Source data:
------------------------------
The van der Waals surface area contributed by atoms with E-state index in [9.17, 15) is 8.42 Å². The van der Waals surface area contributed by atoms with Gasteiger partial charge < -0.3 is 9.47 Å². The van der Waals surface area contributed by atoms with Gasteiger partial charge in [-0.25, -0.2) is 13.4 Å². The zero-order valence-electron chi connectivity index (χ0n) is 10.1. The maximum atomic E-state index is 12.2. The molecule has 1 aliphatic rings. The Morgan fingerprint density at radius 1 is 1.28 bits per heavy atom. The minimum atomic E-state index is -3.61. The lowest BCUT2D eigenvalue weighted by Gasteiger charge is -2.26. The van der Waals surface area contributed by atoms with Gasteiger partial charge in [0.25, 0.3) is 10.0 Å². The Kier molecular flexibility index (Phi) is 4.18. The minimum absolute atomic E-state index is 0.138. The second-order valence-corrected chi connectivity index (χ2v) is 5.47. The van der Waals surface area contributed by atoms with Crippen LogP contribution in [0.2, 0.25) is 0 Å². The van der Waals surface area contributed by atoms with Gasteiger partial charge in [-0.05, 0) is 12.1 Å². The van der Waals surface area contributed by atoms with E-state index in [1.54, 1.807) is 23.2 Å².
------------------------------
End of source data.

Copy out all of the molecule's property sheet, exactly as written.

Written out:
The van der Waals surface area contributed by atoms with E-state index in [9.17, 15) is 8.42 Å². The van der Waals surface area contributed by atoms with Gasteiger partial charge < -0.3 is 9.47 Å². The van der Waals surface area contributed by atoms with Gasteiger partial charge in [-0.25, -0.2) is 13.4 Å². The zero-order valence-electron chi connectivity index (χ0n) is 10.1. The maximum atomic E-state index is 12.2. The molecule has 1 aliphatic rings. The Morgan fingerprint density at radius 1 is 1.28 bits per heavy atom. The minimum atomic E-state index is -3.61. The lowest BCUT2D eigenvalue weighted by Gasteiger charge is -2.26. The van der Waals surface area contributed by atoms with Gasteiger partial charge in [0.25, 0.3) is 10.0 Å². The Kier molecular flexibility index (Phi) is 4.18. The minimum absolute atomic E-state index is 0.138. The second-order valence-corrected chi connectivity index (χ2v) is 5.47. The van der Waals surface area contributed by atoms with Crippen LogP contribution in [0.2, 0.25) is 0 Å². The van der Waals surface area contributed by atoms with Gasteiger partial charge in [-0.05, 0) is 12.1 Å². The van der Waals surface area contributed by atoms with E-state index in [1.54, 1.807) is 23.2 Å².